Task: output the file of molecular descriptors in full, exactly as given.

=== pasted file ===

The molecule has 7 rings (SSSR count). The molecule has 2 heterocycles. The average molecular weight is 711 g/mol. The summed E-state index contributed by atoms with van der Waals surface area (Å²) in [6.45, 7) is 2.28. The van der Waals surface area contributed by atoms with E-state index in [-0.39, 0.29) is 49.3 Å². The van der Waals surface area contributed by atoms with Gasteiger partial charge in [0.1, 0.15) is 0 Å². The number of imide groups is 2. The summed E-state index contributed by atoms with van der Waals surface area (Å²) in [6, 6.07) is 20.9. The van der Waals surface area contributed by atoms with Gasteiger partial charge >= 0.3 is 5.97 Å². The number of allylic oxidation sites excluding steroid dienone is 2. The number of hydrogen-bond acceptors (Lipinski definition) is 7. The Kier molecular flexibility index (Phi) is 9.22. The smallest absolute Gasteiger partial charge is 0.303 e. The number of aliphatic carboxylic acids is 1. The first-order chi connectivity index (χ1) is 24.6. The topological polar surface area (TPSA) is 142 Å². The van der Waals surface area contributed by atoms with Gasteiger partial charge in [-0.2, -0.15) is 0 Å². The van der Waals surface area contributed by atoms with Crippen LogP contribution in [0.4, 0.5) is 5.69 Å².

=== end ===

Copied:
The molecule has 7 rings (SSSR count). The molecule has 2 heterocycles. The average molecular weight is 711 g/mol. The summed E-state index contributed by atoms with van der Waals surface area (Å²) in [6.45, 7) is 2.28. The van der Waals surface area contributed by atoms with E-state index in [-0.39, 0.29) is 49.3 Å². The van der Waals surface area contributed by atoms with Gasteiger partial charge in [0.1, 0.15) is 0 Å². The number of imide groups is 2. The summed E-state index contributed by atoms with van der Waals surface area (Å²) in [6, 6.07) is 20.9. The van der Waals surface area contributed by atoms with Gasteiger partial charge >= 0.3 is 5.97 Å². The number of allylic oxidation sites excluding steroid dienone is 2. The number of hydrogen-bond acceptors (Lipinski definition) is 7. The Kier molecular flexibility index (Phi) is 9.22. The smallest absolute Gasteiger partial charge is 0.303 e. The number of aliphatic carboxylic acids is 1. The first-order chi connectivity index (χ1) is 24.6. The topological polar surface area (TPSA) is 142 Å². The van der Waals surface area contributed by atoms with Gasteiger partial charge in [-0.2, -0.15) is 0 Å². The van der Waals surface area contributed by atoms with Crippen LogP contribution in [0.4, 0.5) is 5.69 Å².